Morse L, Sharif Khodaei Z, Aliabadi MH, A Dual Boundary Element based Implicit Diﬀerentiation Method for Determining Stress Intensity Factor Sensitivities for Plate Bending Problems, Engineering Analysis with Boundary Elements, ISSN: 0955-7997
Morse L, Sharif Khodaei Z, Aliabadi MH, A dual boundary element based implicit diﬀerentiation method for determining stress intensity factor sensitivities for plate bending problems, Engineering Analysis with Boundary Elements, ISSN: 0955-7997
A novel methodology for determining Stress Intensity Factor (SIF) sensitivities for plate bending problemsusing the Dual Boundary Element Method (DBEM) is presented. The direct derivatives of the DBEM integralequations for plate bending have been derived for the first time and are used as part of a DBEM-based ImplicitDifferentiation Method (IDM or DBEM-IDM) for calculating the sensitivities of SIFs to changes in differentgeometric parameters such as crack length and crack rotation angle. The SIFs and their sensitivities arecalculated using the J-integral and the derivative of the J-integral respectively. A numerical example featuringa thick plate subjected to membrane, bending, and pressure loads is presented. In the first half of the numericalexample, the SIF sensitivities from the IDM are compared with those obtained from the more common, butrelatively crude, Finite Difference Method (FDM or DBEM-FDM). Results show that the IDM is a significantlymore efficient and robust alternative to the FDM. The accuracy of the FDM showed significant dependence onthe step size used, necessitating a time-consuming optimization procedure to determine the optimal step size.Once this optimal step size was found, both methods provided very similar results. As part of the second halfof the numerical example, a demonstration of one possible application of the SIF sensitivities from the IDMis presented. This involved carrying out reliability analyses using the First-Order Reliability Method (FORM)with a large number of design variables.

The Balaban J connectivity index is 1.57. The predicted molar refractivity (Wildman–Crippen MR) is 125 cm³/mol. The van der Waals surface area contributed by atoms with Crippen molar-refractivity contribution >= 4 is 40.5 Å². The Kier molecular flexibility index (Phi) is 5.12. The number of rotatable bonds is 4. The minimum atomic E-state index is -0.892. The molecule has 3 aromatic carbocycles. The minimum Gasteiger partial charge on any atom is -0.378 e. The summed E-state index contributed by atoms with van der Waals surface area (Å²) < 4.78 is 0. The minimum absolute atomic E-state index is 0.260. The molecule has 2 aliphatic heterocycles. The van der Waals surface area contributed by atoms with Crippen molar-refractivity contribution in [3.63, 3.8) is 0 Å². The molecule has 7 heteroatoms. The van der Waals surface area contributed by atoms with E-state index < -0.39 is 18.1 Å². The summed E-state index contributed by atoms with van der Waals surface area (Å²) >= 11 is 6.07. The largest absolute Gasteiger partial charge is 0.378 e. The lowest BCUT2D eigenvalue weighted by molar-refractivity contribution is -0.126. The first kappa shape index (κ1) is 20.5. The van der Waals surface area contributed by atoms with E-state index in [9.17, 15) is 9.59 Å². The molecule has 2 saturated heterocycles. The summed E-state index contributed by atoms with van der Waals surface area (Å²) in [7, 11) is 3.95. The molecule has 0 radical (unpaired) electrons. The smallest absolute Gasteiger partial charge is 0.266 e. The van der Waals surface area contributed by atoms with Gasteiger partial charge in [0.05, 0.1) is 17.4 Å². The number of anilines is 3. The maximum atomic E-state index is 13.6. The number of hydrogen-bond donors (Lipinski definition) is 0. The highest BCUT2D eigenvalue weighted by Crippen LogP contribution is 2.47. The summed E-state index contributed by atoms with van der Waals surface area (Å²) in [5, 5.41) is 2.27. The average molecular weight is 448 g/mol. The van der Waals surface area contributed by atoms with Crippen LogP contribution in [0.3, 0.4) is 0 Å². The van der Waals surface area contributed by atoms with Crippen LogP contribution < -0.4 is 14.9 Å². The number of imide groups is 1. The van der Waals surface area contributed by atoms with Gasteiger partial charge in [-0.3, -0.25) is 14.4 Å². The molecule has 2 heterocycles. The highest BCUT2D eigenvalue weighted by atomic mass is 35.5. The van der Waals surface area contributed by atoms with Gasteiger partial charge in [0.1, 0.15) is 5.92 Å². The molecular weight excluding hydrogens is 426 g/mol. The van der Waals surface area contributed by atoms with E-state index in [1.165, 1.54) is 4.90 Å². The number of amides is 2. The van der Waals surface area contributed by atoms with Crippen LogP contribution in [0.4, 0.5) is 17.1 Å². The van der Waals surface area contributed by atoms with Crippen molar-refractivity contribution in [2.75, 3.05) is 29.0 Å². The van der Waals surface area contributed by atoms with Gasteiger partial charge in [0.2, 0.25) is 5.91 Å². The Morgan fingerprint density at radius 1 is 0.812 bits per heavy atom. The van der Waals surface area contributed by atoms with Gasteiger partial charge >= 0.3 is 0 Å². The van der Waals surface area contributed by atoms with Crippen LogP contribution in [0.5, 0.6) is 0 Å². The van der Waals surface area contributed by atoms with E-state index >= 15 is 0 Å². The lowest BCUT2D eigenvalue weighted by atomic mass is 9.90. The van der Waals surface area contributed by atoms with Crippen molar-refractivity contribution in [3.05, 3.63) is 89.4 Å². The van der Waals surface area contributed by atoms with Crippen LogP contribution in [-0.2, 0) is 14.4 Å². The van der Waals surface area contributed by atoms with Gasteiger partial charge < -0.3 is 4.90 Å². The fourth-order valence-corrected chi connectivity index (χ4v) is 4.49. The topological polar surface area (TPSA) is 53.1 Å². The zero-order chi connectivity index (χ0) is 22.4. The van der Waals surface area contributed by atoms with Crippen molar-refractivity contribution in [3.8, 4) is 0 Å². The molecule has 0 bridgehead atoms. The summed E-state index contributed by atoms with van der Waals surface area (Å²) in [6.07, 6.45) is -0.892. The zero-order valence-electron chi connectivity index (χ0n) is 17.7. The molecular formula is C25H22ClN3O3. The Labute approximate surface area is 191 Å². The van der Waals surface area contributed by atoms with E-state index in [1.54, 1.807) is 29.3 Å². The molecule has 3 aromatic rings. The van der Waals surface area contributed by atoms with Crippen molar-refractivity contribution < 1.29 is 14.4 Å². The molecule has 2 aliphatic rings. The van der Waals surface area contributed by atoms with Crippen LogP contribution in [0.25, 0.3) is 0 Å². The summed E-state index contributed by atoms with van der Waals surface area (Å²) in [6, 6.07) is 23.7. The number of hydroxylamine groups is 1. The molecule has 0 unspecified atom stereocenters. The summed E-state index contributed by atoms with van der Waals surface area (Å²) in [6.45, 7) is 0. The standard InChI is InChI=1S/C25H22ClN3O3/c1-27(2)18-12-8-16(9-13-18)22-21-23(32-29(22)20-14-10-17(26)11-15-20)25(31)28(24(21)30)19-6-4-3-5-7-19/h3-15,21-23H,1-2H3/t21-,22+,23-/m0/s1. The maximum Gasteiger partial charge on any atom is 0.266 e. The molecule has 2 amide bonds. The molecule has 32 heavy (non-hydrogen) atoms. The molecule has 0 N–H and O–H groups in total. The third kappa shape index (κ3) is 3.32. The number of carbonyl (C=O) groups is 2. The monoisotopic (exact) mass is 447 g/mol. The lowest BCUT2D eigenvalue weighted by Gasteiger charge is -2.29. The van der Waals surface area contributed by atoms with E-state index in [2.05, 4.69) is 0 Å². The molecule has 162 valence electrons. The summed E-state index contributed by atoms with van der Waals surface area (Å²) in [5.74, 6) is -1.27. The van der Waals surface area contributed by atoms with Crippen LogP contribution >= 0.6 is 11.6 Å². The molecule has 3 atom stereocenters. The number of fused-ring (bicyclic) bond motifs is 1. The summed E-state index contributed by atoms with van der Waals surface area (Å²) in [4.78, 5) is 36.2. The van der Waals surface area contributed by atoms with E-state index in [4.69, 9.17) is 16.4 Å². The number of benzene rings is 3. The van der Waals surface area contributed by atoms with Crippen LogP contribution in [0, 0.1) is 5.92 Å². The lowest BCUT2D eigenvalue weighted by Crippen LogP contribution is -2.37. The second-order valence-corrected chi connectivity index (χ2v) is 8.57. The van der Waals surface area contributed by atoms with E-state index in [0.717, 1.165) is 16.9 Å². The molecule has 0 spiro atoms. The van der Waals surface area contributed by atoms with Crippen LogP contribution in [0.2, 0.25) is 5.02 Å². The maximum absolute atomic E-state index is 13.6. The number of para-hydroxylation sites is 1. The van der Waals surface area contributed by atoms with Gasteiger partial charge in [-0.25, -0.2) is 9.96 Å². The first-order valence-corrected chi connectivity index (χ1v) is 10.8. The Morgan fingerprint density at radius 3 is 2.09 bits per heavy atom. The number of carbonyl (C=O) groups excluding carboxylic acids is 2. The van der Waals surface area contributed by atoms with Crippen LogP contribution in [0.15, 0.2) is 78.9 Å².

Li J, Khodaei ZS, Aliabadi MH, 2019, Modelling of the high-frequency fundamental symmetric Lamb wave using a new boundary element formulation, International Journal of Mechanical Sciences, Vol: 155, Pages: 235-247, ISSN: 0020-7403
This paper presents a new boundary element formulation for modelling the fundamental symmetric Lamb wave (S0 mode) propagating in the high frequency range. At such high frequencies, the S0 mode reveals significant dispersive character. Conventional BEM formulations governed by the generalised plane stress theory fail to accurately represent the dispersive properties of the S0 mode and to handle out-of-plane loads because the effects of thickness-stretch are not considered. Therefore, a new BEM formulation is proposed based on the dynamic fundamental solutions which are derived for the first time for a higher-order plate theory (Kane–Mindlin) taking into account coupling between extensional motion and the first mode of thickness vibration. Only plate edges are required to be discretized using simple line elements in the proposed BEM formulation. Three benchmark examples are presented where the solutions from the new BEM formulation are shown to be in excellent agreement with analytical and three-dimensional finite element results. Furthermore, the advantage of the proposed formulation is demonstrated through comparisons with the BEM results based on the generalised plane stress theory.
Fu H, Sharif Khodaei Z, Aliabadi M, 2019, A bio-inspired host-parasite structure for broadband vibration energy harvesting from low-frequency random sources, Applied Physics Letters, Vol: 114, ISSN: 0003-6951